Human goblet cell. Image courtesy of the University of Edinburgh, Wellcome Images

Raise a glass to the goblet cell

In a paper published last week in Virology Journal, Pascal Gagneux and colleagues at UC San Diego School of Medicine describe how influenza A viruses snip through the protective mucus net to both infect respiratory cells – and then later cut their way out infect other cells.

Mucus is usually deemed a disgusting annoyance, but really it’s not. (Sorry, couldn’t resist.) It is oil in the human engine, lubricating the passages of the mouth, nose, sinuses, throat, lungs and gastrointestinal tract, preventing underlying epithelial tissues from drying out. It’s also a sort of sticky flypaper, trapping unwanted substances like bacteria and dust before they can too deeply penetrate the fairly pristine and sterile inner body.

Each day, a healthy person churns out about 4 to 6 cups of mucus. Most of it trickles down your throat unnoticed. The little factories that make mucus are called goblet cells. It’s an apt moniker because goblet cells are little more than vessels filled to the brim with globules of mucin. That’s a globule cell in the image above; the mucin globules colored blue.

Mucins are glycosylated proteins, but you can think of them more simply as dehydrated bits of mucus packed inside a globule cell. Once released into the water-rich environment of your airways, however, they expand rapidly, absorbing water to reach full, gooey size within 20 milliseconds. That’s one-thousandth of a second. That’s fast. A single flap of a hummingbird’s wing takes 5 to 80 milliseconds.

The rapid release allows goblet cells to respond almost instantly to many different stimuli, from inhaled microbes to a mouthful of eye-watering wasabi.

Intestinal beauty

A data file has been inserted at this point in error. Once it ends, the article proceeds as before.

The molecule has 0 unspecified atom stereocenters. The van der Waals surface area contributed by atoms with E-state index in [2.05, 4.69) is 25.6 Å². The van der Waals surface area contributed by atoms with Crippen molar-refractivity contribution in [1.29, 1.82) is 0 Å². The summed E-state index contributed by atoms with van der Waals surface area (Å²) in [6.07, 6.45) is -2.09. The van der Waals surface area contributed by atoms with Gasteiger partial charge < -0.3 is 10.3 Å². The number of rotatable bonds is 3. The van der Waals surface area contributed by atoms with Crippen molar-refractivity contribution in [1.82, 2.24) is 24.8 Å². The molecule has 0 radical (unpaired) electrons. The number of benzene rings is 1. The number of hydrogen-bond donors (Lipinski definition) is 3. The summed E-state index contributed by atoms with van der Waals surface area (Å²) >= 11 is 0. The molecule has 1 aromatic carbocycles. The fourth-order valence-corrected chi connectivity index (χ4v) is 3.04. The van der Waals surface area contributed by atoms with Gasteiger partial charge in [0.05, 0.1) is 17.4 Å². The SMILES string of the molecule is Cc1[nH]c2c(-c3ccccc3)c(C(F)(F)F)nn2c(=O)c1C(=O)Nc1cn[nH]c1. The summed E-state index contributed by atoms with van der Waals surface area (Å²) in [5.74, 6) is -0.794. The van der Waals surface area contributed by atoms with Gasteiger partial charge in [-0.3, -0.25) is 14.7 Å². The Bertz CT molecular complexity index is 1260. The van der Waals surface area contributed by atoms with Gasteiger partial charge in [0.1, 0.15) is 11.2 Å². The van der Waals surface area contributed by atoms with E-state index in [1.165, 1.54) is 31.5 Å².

The colon is the last part of your digestive system, charged with extracting water and salts from solid wastes at the end of the gastrointestinal line. It’s not a pretty job – a lot of bacterial-aided fermentation occurs there – but it’s essential.

To do the job right and regularly requires a fair amount of lubrication. That’s the responsibility of colonic crypts – mucus-producing intestinal glands that keep things moving along.

In this cross-sectional confocal micrograph by Michela Schaeppi of Wellcome Images, yellow cells that produce mucin are shown inside the hexagonal-shaped crypts. The white spots at the centers are crypt lumen where mucus is excreted into the colon. The blue staining indicates pericryptal sheaths.

Watch on mrjanallinone.tumblr.com

Trying out the #tonymoly #snailhydrogelmask# yes is the snail mask contains astonishing filtered liquid of snail mucin that is a source of boosting vitality. After 10 minutes my skin feel sticky and after few minutes the skin feel soft . There are many other Korean skin care also offer the snail mask, anyone can share which one is the best ? #mrjanallinone #stevejan #facemask#skincare #skincaretips #skincarejunkie #bblogger #bbloggers #beautyblogger #koreanskincare#bestskin #bestfacemask (at Sheraton Suites Houston Near The Galleria)

Today has been great because I found out that I’m going to see my baby (Ed Sheeran) when he comes to Atlanta and it’s perfect because his mucin speaks to me in a way nothing else has been able to ever in my life. His lyrics represent the type of love I crave and his voice is delicious and I’m going to die of happiness when he plays Thinking Out Loud. Ok.

A Cancer-specific Monoclonal Antibody Recognizes the Aberrantly Glycosylated Podoplanin